The chief justice described the number of outstanding indictments as “alarmingly high” and said they were about to overwhelm the system.”One-hundred and forty-seven indictments were carried over from last year,” he said in an overview of the courts’ business for 2018 and what was coming in the year ahead.

“This is the largest number ever carried over and 20 more than the 127 carried over to 2018. The number of indictments concluded, at 71, was about on par with previous years but when taken with the ever-increasing numbers which are filed each year, explain the unrelenting increase of the backlog,” he added.

While the financial and civil courts and the Court of Appeal are all on track and up to global standards regarding caseload disposal, the criminal courts are lagging way behind, and the Cayman Islands’ top judge said that the “obvious and only answer is to increase the rate of disposal”. But even after building up the judicial capacity to meet the challenge, space and lawyers remain significant challenges, he noted.

The shortage of lawyers who work criminal cases, who now must also work as duty solicitors at the police station to protect the rights of those arrested, have mountainous caseloads, which are growing all the time while their ranks are not.

Criminal legal aid attorneys regularly bounce from the police station, to Summary Court, up to Grand Court and the Court of Appeal, as they must give precedence to the higher courts, then bouncing back down to family and juvenile courts, as well as traffic and inquest hearings, all while receiving the lowest pay of all lawyers on the islands.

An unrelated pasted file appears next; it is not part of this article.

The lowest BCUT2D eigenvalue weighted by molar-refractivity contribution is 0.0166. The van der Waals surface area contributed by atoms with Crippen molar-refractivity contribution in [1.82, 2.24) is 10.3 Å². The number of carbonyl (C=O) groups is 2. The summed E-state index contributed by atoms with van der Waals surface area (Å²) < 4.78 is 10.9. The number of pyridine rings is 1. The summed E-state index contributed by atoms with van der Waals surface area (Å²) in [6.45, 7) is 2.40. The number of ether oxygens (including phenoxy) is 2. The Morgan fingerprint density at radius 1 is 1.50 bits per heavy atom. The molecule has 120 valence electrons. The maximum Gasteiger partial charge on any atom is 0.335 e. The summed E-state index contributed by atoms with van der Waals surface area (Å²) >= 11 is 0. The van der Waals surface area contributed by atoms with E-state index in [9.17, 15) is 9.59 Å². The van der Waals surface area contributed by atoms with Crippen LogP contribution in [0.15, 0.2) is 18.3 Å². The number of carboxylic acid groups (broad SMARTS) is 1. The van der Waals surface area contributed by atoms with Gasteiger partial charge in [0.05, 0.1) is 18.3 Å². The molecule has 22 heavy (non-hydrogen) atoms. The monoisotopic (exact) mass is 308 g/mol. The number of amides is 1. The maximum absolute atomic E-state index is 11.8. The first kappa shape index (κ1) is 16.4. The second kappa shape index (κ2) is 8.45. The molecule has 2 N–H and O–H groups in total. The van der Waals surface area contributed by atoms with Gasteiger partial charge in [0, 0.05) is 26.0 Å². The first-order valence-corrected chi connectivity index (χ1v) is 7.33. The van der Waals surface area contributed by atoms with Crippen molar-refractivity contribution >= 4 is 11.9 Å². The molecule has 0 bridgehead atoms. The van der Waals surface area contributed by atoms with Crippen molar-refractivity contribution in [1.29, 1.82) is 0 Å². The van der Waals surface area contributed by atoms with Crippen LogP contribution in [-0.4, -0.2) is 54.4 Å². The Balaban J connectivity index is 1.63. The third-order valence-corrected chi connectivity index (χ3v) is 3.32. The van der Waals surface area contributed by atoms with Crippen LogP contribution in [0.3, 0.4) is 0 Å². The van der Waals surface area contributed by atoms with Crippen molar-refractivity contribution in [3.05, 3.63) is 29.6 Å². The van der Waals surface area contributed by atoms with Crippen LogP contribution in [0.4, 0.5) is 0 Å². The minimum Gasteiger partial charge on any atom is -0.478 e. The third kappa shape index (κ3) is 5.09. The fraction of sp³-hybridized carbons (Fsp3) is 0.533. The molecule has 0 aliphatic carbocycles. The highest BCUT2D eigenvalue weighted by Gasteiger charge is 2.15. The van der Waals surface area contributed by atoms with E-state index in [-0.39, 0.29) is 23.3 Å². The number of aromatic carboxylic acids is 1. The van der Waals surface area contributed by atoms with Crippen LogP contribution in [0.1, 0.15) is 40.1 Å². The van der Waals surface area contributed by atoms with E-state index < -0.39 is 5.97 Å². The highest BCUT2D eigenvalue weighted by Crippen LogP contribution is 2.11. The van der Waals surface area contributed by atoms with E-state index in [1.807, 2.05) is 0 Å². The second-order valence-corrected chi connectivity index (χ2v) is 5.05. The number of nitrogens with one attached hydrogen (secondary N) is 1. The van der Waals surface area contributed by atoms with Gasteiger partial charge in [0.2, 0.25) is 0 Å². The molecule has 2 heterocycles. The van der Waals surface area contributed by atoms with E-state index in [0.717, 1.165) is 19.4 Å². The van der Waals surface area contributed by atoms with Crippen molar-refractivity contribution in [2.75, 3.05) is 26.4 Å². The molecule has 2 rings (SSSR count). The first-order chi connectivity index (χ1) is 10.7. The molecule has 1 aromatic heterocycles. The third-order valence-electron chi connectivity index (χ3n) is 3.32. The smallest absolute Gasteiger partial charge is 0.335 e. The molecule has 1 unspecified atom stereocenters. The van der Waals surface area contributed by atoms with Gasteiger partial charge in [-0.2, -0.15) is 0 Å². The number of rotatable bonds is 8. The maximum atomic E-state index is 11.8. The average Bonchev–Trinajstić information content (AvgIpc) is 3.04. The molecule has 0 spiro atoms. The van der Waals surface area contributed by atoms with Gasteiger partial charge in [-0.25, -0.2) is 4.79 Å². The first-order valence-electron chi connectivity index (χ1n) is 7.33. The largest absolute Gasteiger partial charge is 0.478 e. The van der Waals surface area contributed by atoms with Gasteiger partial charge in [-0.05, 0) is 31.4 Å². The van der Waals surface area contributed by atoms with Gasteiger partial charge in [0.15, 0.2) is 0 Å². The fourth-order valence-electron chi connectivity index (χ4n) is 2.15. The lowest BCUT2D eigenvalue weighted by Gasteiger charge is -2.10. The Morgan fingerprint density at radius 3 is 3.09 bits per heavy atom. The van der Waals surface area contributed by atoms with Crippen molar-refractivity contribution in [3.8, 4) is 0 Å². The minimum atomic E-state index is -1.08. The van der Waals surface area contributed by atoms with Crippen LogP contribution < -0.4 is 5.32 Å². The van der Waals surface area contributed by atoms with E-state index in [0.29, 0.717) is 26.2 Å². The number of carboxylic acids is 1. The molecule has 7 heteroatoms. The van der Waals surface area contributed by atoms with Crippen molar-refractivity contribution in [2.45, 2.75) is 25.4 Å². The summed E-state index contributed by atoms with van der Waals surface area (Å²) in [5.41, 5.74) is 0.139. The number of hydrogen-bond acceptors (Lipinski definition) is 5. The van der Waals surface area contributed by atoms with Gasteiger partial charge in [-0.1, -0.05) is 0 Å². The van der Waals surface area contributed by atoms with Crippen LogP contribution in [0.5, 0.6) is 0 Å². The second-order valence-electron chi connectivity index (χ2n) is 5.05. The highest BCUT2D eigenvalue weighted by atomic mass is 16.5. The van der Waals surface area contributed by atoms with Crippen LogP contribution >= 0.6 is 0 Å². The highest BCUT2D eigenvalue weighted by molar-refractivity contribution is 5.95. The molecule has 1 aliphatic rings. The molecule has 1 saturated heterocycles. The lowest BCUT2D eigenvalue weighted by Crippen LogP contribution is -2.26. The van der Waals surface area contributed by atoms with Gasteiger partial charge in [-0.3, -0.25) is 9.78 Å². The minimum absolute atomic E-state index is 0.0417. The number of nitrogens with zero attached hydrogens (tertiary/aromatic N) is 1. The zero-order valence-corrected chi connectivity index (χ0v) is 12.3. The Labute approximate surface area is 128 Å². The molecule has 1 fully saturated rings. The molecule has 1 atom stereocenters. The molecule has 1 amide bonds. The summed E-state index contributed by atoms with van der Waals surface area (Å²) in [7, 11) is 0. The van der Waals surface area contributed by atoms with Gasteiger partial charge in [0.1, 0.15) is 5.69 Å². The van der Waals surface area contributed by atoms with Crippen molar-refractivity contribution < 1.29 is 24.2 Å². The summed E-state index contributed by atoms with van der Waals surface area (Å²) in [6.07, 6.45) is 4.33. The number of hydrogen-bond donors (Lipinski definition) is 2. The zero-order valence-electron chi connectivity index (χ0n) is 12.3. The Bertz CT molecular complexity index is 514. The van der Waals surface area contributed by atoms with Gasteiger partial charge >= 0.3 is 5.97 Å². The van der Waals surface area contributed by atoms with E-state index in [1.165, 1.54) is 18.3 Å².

See more pictures of the opening on the CIG Facebook page

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Category: Local News

Comments (28)

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  1. Anonymous says:

    May God help us. People don’t be fooled. One thing Cayman is not short of is lawyers! Have you seen each Month how many lawyers are getting authorized to work in Cayman??? The problem here is that: most are on extended VACATION.

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  2. Anonymous says:

    Here’s the thing. If they’d stop with the ridiculous leniency, recidivism would rapidly decline and the backlog would quickly clear itself. Let’s see the stats on how many of those clogging up the courts are repeat customers.

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  3. Anonymous says:

    It doesn’t take a genius to work out that when you pay legal aid rates that are 1/5 of the going commercial rate very few people are prepared to accept the work. Particularly when the (vast) overheads are exactly the same whether you act for hedge funds at commercial rates or people accused of crime at the artificially low legal aid rates.

  4. Anonymous says:

    Lack of Lawyers??? Why don’t they hire the Caymanians that have come out of Law School!!!!

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    • Anonymous says:

      Because, if you’re facing 10, 15 or 40 years in prison you don’t want someone just out of law school (any law school) defending you.